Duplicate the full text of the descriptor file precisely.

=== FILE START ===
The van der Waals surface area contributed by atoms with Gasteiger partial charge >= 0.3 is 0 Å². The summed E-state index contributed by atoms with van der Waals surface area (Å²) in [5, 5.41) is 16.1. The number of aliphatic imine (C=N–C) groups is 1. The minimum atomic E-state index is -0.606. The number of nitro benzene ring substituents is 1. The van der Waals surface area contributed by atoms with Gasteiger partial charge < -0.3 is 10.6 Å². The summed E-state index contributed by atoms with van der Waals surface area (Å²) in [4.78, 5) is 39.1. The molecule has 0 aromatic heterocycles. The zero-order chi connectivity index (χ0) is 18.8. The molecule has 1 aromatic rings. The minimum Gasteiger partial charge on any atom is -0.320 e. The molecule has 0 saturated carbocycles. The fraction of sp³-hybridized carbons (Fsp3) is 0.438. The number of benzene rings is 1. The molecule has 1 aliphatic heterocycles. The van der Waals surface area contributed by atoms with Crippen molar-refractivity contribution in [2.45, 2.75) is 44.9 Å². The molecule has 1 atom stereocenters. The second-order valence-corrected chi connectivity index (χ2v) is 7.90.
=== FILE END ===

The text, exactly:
The van der Waals surface area contributed by atoms with Gasteiger partial charge >= 0.3 is 0 Å². The summed E-state index contributed by atoms with van der Waals surface area (Å²) in [5, 5.41) is 16.1. The number of aliphatic imine (C=N–C) groups is 1. The minimum atomic E-state index is -0.606. The number of nitro benzene ring substituents is 1. The van der Waals surface area contributed by atoms with Gasteiger partial charge < -0.3 is 10.6 Å². The summed E-state index contributed by atoms with van der Waals surface area (Å²) in [4.78, 5) is 39.1. The molecule has 0 aromatic heterocycles. The zero-order chi connectivity index (χ0) is 18.8. The molecule has 1 aromatic rings. The minimum Gasteiger partial charge on any atom is -0.320 e. The molecule has 0 saturated carbocycles. The fraction of sp³-hybridized carbons (Fsp3) is 0.438. The number of benzene rings is 1. The molecule has 1 aliphatic heterocycles. The van der Waals surface area contributed by atoms with Crippen molar-refractivity contribution in [2.45, 2.75) is 44.9 Å². The molecule has 1 atom stereocenters. The second-order valence-corrected chi connectivity index (χ2v) is 7.90.